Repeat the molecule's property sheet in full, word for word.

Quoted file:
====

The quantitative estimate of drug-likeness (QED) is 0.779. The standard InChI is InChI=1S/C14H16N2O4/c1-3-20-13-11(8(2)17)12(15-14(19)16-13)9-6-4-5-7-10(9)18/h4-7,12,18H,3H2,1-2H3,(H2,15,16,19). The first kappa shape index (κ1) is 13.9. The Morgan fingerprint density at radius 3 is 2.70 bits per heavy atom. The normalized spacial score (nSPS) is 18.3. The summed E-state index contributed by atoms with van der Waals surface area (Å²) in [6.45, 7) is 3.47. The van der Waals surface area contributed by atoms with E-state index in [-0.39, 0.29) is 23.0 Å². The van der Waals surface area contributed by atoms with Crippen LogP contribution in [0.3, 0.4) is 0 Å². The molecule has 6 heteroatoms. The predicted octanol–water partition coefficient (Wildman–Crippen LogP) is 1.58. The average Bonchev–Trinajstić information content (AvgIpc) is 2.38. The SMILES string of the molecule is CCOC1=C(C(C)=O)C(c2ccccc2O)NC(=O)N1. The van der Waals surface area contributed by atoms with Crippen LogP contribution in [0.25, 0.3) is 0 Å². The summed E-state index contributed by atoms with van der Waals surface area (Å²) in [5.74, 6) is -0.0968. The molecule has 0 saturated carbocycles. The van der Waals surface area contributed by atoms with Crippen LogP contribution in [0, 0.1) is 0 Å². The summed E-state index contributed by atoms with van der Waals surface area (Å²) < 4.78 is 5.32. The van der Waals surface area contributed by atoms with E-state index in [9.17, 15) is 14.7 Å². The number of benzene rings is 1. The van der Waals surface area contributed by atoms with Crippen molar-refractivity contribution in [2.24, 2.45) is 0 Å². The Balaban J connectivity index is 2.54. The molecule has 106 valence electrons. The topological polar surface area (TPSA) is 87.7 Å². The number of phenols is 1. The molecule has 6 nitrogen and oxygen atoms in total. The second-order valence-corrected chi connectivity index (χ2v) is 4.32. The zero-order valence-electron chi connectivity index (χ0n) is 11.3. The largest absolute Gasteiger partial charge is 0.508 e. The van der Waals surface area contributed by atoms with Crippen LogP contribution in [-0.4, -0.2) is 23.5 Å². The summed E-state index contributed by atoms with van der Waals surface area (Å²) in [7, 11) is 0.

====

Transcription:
The quantitative estimate of drug-likeness (QED) is 0.779. The standard InChI is InChI=1S/C14H16N2O4/c1-3-20-13-11(8(2)17)12(15-14(19)16-13)9-6-4-5-7-10(9)18/h4-7,12,18H,3H2,1-2H3,(H2,15,16,19). The first kappa shape index (κ1) is 13.9. The Morgan fingerprint density at radius 3 is 2.70 bits per heavy atom. The normalized spacial score (nSPS) is 18.3. The summed E-state index contributed by atoms with van der Waals surface area (Å²) in [6.45, 7) is 3.47. The van der Waals surface area contributed by atoms with E-state index in [-0.39, 0.29) is 23.0 Å². The van der Waals surface area contributed by atoms with Crippen LogP contribution in [0.3, 0.4) is 0 Å². The molecule has 6 heteroatoms. The predicted octanol–water partition coefficient (Wildman–Crippen LogP) is 1.58. The average Bonchev–Trinajstić information content (AvgIpc) is 2.38. The SMILES string of the molecule is CCOC1=C(C(C)=O)C(c2ccccc2O)NC(=O)N1. The van der Waals surface area contributed by atoms with Crippen LogP contribution in [0.25, 0.3) is 0 Å². The summed E-state index contributed by atoms with van der Waals surface area (Å²) in [5.74, 6) is -0.0968. The molecule has 0 saturated carbocycles. The van der Waals surface area contributed by atoms with Crippen LogP contribution in [0, 0.1) is 0 Å². The summed E-state index contributed by atoms with van der Waals surface area (Å²) < 4.78 is 5.32. The van der Waals surface area contributed by atoms with E-state index in [9.17, 15) is 14.7 Å². The number of benzene rings is 1. The van der Waals surface area contributed by atoms with Crippen molar-refractivity contribution in [2.24, 2.45) is 0 Å². The Balaban J connectivity index is 2.54. The molecule has 106 valence electrons. The topological polar surface area (TPSA) is 87.7 Å². The number of phenols is 1. The molecule has 6 nitrogen and oxygen atoms in total. The second-order valence-corrected chi connectivity index (χ2v) is 4.32. The zero-order valence-electron chi connectivity index (χ0n) is 11.3. The largest absolute Gasteiger partial charge is 0.508 e. The van der Waals surface area contributed by atoms with Crippen LogP contribution in [-0.4, -0.2) is 23.5 Å². The summed E-state index contributed by atoms with van der Waals surface area (Å²) in [7, 11) is 0.